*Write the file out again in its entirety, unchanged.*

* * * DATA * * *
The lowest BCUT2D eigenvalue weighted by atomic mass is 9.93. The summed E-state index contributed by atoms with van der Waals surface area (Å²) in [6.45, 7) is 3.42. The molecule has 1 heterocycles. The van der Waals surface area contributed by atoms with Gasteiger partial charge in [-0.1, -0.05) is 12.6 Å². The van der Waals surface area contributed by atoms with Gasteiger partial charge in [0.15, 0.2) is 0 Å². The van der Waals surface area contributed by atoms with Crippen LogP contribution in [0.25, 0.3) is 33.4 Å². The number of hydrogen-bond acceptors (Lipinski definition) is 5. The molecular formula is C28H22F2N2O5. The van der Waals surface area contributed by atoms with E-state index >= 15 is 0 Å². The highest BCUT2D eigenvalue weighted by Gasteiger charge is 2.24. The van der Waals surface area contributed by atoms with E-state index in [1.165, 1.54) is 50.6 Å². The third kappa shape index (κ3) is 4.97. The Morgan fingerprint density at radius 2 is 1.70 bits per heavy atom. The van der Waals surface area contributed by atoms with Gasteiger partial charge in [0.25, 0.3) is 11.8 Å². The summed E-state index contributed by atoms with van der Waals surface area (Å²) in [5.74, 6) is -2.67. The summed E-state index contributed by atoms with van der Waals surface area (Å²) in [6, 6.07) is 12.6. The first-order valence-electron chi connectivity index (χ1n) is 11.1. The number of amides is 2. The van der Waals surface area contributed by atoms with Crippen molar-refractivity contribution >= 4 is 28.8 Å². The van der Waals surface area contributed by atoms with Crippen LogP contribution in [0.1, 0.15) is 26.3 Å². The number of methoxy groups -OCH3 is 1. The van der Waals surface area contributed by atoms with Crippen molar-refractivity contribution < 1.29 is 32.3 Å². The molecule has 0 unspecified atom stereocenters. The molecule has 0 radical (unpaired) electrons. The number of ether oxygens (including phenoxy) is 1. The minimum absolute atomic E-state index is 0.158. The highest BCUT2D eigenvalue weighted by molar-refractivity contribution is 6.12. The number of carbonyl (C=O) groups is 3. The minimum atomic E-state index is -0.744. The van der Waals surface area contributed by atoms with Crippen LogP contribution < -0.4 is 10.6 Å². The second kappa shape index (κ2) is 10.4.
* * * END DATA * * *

The lowest BCUT2D eigenvalue weighted by atomic mass is 9.93. The summed E-state index contributed by atoms with van der Waals surface area (Å²) in [6.45, 7) is 3.42. The molecule has 1 heterocycles. The van der Waals surface area contributed by atoms with Gasteiger partial charge in [-0.1, -0.05) is 12.6 Å². The van der Waals surface area contributed by atoms with Gasteiger partial charge in [0.15, 0.2) is 0 Å². The van der Waals surface area contributed by atoms with Crippen LogP contribution in [0.25, 0.3) is 33.4 Å². The number of hydrogen-bond acceptors (Lipinski definition) is 5. The molecular formula is C28H22F2N2O5. The van der Waals surface area contributed by atoms with E-state index >= 15 is 0 Å². The highest BCUT2D eigenvalue weighted by Gasteiger charge is 2.24. The van der Waals surface area contributed by atoms with E-state index in [1.165, 1.54) is 50.6 Å². The third kappa shape index (κ3) is 4.97. The Morgan fingerprint density at radius 2 is 1.70 bits per heavy atom. The van der Waals surface area contributed by atoms with Gasteiger partial charge in [0.25, 0.3) is 11.8 Å². The summed E-state index contributed by atoms with van der Waals surface area (Å²) in [5.74, 6) is -2.67. The summed E-state index contributed by atoms with van der Waals surface area (Å²) in [6, 6.07) is 12.6. The first-order valence-electron chi connectivity index (χ1n) is 11.1. The number of amides is 2. The van der Waals surface area contributed by atoms with Crippen molar-refractivity contribution >= 4 is 28.8 Å². The van der Waals surface area contributed by atoms with Crippen LogP contribution in [0.1, 0.15) is 26.3 Å². The number of methoxy groups -OCH3 is 1. The van der Waals surface area contributed by atoms with Crippen molar-refractivity contribution < 1.29 is 32.3 Å². The molecule has 0 unspecified atom stereocenters. The molecule has 0 radical (unpaired) electrons. The number of ether oxygens (including phenoxy) is 1. The minimum absolute atomic E-state index is 0.158. The highest BCUT2D eigenvalue weighted by molar-refractivity contribution is 6.12. The number of carbonyl (C=O) groups is 3. The minimum atomic E-state index is -0.744. The van der Waals surface area contributed by atoms with Crippen LogP contribution < -0.4 is 10.6 Å². The second kappa shape index (κ2) is 10.4.